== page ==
Dudus moved to low-security facility

Christopher 'Dudus' Coke

Contrary to rumors circulating last week, Jamaican crime Don Christopher “Dudus” Coke has not been released from prison. However, the United States Bureau of Prisons (USBP) has confirmed he was transferred from a maximum-security prison in South Carolina on March 7 to the low-security Fort Dix Federal Correctional Institution for men in New Jersey.

At Fort Dix, inmates have more privileges and do not have to contend with bars and locked cages in maximum security lock-ups.

The USBP did not give reasons why Coke was transferred from the maximum-security prison, but Butch Lawford, a former Miami correctional officer told National Weekly, “When a prisoner is moved from a maximum  to a low-security institution it is usually because that prisoner has been exercising good behavior. In a low-security institution the prisoner has much more liberties and privileges. Institutions like Fort Dix are more like secured camps.”

The Fort Dix website describes it as fitted with community units without “bars, or locks on rooms,” where inmates are expected to display “a high degree of responsibility.”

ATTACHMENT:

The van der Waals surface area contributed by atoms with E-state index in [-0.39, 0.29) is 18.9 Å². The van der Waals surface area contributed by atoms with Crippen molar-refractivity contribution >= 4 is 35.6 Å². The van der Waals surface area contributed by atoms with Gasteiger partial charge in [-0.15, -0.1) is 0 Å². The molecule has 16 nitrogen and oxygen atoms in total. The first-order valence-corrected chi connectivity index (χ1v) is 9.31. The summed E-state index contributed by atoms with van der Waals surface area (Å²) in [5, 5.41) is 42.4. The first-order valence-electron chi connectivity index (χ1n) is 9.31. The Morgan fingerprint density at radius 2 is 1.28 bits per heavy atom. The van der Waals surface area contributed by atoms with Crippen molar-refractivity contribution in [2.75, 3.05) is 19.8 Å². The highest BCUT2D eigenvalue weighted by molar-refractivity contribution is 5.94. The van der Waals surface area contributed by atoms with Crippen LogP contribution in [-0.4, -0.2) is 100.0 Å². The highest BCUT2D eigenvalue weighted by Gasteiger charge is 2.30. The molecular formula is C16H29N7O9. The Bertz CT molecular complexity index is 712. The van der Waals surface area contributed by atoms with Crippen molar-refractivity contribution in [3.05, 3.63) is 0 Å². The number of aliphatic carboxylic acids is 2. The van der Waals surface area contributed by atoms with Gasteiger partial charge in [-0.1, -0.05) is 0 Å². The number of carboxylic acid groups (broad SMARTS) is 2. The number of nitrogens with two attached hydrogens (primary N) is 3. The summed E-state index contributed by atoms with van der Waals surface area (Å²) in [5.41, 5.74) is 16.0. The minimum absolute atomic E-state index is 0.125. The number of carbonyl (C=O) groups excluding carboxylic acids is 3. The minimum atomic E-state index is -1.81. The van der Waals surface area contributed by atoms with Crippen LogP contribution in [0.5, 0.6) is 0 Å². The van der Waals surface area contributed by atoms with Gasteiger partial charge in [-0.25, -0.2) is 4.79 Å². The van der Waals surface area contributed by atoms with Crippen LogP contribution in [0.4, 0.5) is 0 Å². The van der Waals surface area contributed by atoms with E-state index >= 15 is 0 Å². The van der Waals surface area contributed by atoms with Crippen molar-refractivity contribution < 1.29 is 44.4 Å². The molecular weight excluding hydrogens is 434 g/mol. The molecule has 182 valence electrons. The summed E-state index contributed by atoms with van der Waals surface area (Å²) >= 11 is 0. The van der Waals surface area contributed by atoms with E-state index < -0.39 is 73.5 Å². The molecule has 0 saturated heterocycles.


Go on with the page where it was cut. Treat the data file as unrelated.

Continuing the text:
Indications are the institution provides services “required by policy in a consistent, humane, and a reasonable manner, treats inmates with courtesy while inmates are expected to treat staff likewise. It maintains a high level of sanitation and expects inmates to keep it that way.”

The privileges inmates enjoy include access to TV from 11:00 am to 11:30 pm on weekdays, and to 2:00 am on weekends. Also, 300 minutes of monthly paid telephone calls, with each call being 15 minutes maximum; personal lockers in inmate rooms, use of microwave in the community units, and wake-up call at 6:00 am unlike 4 or 5:00 am in more secured institutions.

Fort Dix has an honor system, where prisoners with good behavior can enjoy enhanced privileges including access to TV from 6:00 am.

The facility currently has a population of 4,250 inmates, with an average age of 41 years. It is indicative that Coke could be released before his sentence terminates in July, 2030, as the average time served by inmates is 11 years, which would take Coke until March, 2028.

Coke was extradited from Jamaica to the US in May 2010. Preceding his extradition, Jamaican law enforcement attempted to apprehend him in the West Kingston community of Tivoli Gardens, which he ran with an iron grip.

Some 70 individuals were killed as residents resisted the incursion.

In 2012, Coke pled guilty to drugs and firearm charges in New York federal court, and was sentenced to 23 years. Since his sentencing, Coke served time at the Metropolitan Correctional Center in Brooklyn, New York, then the Edgefield FCI located on the South Carolina/Georgia border.

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